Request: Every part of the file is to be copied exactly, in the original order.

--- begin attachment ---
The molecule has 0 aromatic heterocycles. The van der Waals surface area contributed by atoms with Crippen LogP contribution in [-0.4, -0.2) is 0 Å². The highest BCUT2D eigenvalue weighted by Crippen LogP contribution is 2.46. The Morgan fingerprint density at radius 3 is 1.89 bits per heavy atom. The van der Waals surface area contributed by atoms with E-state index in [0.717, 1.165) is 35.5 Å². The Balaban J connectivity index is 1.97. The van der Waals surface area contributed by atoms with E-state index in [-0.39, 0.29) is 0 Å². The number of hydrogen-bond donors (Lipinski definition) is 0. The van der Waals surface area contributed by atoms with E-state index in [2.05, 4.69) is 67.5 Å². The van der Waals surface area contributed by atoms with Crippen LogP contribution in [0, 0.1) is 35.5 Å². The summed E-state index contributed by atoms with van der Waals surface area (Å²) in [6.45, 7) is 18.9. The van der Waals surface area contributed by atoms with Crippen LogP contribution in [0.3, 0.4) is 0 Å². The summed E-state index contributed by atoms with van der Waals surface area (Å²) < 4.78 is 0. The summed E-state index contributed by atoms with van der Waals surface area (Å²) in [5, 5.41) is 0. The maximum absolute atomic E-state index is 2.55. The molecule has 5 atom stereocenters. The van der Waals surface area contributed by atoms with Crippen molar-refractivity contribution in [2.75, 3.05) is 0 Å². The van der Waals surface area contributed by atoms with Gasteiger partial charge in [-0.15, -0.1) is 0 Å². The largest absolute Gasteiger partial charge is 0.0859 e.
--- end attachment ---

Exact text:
The molecule has 0 aromatic heterocycles. The van der Waals surface area contributed by atoms with Crippen LogP contribution in [-0.4, -0.2) is 0 Å². The highest BCUT2D eigenvalue weighted by Crippen LogP contribution is 2.46. The Morgan fingerprint density at radius 3 is 1.89 bits per heavy atom. The van der Waals surface area contributed by atoms with E-state index in [0.717, 1.165) is 35.5 Å². The Balaban J connectivity index is 1.97. The van der Waals surface area contributed by atoms with E-state index in [-0.39, 0.29) is 0 Å². The number of hydrogen-bond donors (Lipinski definition) is 0. The van der Waals surface area contributed by atoms with E-state index in [2.05, 4.69) is 67.5 Å². The van der Waals surface area contributed by atoms with Crippen LogP contribution in [0, 0.1) is 35.5 Å². The summed E-state index contributed by atoms with van der Waals surface area (Å²) in [6.45, 7) is 18.9. The van der Waals surface area contributed by atoms with Crippen LogP contribution in [0.3, 0.4) is 0 Å². The summed E-state index contributed by atoms with van der Waals surface area (Å²) < 4.78 is 0. The summed E-state index contributed by atoms with van der Waals surface area (Å²) in [5, 5.41) is 0. The maximum absolute atomic E-state index is 2.55. The molecule has 5 atom stereocenters. The van der Waals surface area contributed by atoms with Crippen molar-refractivity contribution in [2.75, 3.05) is 0 Å². The van der Waals surface area contributed by atoms with Gasteiger partial charge in [-0.15, -0.1) is 0 Å². The largest absolute Gasteiger partial charge is 0.0859 e.